- Wild Bird by Wendelin Van Draanen. I really enjoyed Van Draanen’s Flipped and was excited for the recent release of Wild Bird. It didn’t disappoint. The plot could’ve been cliched and obnoxious with predictable characters, but it wasn’t. Van Draanen does a great job weaving the current narrative with bits from the past, taking the entire length of the book to bring everything together. It left me wanting to know more about the characters and what happened next. I feel like she could have fleshed out a few characters like the counselors, who clearly have their own stories to tell, a little further. It’s just my own curiosity; the lack of those stories doesn’t detract from the book.
- Landline by Rainbow Rowell. I’m glad that I didn’t read Landline first because if I did, I wouldn’t have read any of Rainbow Rowell’s other books. I loved Eleanor and Park and Fangirl and really liked Attachments. Landline was disappointing. The characters are underdeveloped, just one-dimensional stereotypes, and the plot is hopelessly predictable with lots of cliched writing. I found myself wanting to skip over the pages and pages of stupid dialogue, which basically never happens to me. There is potential for the story structure she creates, but she just doesn’t do anything worthwhile with it. Skip Landline, and go read Eleanor and Park and Fangirl.
In February and March, I re-read:
- Harry Potter and the Chamber of Secrets by J.K. Rowling. / Harry Potter and the Prisoner of Azkaban by J.K. Rowling. / Harry Potter and the Goblet of Fire by J.K. Rowling. I don’t feel like I need to write separate commentary on each Harry Potter book. I wasn’t sure how I would feel about the books re-reading them so many years later, but I still love them. J.K. Rowling has such a great writing style. Also, can we talk about how every. single. character has a fantastic name? I don’t know how she does it. Not surprisingly, I re-read the first three pretty quickly and am taking more time with the remaining four.A few quick thoughts: Gilderoy Lockhart is one of the best parts of Chamber of Secrets and he gets some of the best lines. Prisoner of Azkaban remains the strongest book in the series for me. J.K. Rowling packs so much into the plot without the length of the later books but without it feeling rushed. I feel like the length is justified in Goblet of Fire because there is so much to the Quidditch World Cup and then each of the Tri-Wizard tasks. The later three books drag on a bit more. I’m just taking my time and not feeling like I need to rush through any of them.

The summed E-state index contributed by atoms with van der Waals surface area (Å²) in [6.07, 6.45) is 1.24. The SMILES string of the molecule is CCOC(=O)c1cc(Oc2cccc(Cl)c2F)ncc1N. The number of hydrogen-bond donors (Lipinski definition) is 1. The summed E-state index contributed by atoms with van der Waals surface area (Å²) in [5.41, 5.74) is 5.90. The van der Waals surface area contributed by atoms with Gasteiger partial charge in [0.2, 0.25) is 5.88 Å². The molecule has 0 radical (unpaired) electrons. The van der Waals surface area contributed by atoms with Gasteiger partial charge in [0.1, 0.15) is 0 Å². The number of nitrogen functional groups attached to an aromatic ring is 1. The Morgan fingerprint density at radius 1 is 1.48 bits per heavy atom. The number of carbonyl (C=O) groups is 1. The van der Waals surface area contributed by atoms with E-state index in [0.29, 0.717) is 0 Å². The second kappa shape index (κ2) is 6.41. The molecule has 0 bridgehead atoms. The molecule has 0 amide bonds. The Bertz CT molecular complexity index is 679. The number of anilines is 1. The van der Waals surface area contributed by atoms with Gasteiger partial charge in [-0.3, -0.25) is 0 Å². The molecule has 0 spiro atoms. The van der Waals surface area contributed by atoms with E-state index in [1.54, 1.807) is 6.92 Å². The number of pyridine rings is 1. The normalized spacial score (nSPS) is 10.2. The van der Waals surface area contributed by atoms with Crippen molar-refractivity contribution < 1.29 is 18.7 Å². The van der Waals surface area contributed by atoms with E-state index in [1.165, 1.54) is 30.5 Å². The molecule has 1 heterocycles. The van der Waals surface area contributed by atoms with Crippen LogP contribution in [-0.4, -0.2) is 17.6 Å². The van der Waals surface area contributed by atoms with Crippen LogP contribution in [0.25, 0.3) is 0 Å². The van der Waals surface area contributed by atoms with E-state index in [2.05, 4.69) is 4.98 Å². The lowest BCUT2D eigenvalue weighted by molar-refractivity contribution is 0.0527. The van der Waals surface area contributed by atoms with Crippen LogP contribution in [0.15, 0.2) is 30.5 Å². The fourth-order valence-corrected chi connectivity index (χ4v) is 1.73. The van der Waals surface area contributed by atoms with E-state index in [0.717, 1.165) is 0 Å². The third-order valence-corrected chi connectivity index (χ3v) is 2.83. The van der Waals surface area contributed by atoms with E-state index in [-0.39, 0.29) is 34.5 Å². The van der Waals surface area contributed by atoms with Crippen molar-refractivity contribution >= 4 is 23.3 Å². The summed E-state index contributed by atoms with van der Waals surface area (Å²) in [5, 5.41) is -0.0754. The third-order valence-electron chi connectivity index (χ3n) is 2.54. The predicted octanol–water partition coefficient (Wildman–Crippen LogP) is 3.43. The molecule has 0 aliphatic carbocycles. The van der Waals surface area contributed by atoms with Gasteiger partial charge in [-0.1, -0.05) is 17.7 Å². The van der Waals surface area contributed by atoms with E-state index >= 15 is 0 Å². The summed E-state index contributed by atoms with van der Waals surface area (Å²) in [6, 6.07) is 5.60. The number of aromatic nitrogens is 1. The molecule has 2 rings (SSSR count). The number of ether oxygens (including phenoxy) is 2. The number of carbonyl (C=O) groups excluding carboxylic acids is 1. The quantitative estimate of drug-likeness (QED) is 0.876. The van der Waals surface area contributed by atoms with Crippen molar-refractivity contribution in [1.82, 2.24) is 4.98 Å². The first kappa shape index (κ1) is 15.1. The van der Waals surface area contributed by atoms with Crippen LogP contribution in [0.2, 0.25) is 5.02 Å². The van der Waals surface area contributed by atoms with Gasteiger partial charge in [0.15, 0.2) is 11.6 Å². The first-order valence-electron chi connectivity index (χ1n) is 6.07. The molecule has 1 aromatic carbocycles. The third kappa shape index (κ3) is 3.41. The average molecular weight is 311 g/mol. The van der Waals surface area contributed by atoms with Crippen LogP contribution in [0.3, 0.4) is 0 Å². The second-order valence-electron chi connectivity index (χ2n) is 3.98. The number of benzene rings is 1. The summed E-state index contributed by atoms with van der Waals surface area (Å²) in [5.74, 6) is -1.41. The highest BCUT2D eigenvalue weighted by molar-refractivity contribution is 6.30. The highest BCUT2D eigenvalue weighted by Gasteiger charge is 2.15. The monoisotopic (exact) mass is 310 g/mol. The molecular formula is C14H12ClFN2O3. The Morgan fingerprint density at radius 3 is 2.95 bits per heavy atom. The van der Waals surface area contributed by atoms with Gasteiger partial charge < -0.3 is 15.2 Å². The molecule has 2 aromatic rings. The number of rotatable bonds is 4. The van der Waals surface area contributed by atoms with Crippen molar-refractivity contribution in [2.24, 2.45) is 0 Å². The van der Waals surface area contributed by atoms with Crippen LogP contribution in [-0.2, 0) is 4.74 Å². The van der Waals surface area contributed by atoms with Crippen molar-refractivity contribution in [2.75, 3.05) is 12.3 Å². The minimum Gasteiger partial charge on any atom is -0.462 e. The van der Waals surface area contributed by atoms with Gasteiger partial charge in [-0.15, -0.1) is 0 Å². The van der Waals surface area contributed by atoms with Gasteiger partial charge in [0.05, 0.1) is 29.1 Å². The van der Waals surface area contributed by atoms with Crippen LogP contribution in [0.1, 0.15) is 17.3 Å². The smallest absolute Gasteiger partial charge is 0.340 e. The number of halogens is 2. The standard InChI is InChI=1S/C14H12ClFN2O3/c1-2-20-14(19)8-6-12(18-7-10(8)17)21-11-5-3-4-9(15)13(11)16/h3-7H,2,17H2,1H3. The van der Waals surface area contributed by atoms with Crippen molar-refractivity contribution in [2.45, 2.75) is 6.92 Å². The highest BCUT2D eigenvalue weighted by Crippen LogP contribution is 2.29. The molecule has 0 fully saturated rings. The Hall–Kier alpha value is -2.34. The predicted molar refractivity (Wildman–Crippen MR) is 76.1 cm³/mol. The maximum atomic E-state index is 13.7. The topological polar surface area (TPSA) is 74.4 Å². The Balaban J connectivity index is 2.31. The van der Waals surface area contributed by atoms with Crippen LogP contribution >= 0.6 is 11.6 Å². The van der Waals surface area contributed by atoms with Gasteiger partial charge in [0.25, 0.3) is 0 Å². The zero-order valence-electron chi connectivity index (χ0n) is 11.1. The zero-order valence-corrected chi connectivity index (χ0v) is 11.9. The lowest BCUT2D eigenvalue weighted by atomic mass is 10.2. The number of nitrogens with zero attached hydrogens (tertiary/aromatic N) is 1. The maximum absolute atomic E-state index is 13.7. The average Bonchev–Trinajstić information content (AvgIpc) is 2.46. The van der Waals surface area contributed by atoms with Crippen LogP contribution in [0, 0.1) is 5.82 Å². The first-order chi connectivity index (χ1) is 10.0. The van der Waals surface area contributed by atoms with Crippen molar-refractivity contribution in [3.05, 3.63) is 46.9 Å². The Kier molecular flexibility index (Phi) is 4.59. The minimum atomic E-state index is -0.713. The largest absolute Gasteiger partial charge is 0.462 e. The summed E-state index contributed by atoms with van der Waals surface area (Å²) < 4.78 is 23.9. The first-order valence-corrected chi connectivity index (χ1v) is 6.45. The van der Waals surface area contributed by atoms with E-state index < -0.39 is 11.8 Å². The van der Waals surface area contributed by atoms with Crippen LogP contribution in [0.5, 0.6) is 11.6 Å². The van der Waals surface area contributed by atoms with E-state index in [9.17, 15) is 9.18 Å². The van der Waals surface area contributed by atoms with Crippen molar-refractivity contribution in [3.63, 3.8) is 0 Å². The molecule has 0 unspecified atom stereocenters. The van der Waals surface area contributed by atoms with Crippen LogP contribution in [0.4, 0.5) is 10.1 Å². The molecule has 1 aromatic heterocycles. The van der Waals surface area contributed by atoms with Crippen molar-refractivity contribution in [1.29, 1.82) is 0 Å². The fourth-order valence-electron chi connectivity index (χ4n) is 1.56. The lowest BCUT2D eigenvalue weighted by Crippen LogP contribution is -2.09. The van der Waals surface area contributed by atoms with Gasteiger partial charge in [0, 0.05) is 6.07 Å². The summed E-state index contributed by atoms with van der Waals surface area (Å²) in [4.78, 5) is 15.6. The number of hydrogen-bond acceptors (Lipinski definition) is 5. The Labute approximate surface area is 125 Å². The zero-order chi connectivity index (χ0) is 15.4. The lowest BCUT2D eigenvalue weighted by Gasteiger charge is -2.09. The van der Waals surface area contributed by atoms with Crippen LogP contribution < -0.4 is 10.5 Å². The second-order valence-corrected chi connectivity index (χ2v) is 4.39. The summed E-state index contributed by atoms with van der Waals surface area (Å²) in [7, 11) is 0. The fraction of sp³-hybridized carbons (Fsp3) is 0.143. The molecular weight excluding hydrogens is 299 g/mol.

- Modern Romance by Aziz Ansari. Modern Romance was on my short list of books I listened to and wanted to read the second time around. But then I wanted an audio book before a day trip when I had nothing ready from my library queue and ended up checking out the audio book again. I would still like to read it, but it will be a while now. Anyway, Modern Romance was just as good the second time around and definitely worth the re-read.
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What have you been reading and loving lately?
I’m always looking for new suggestions!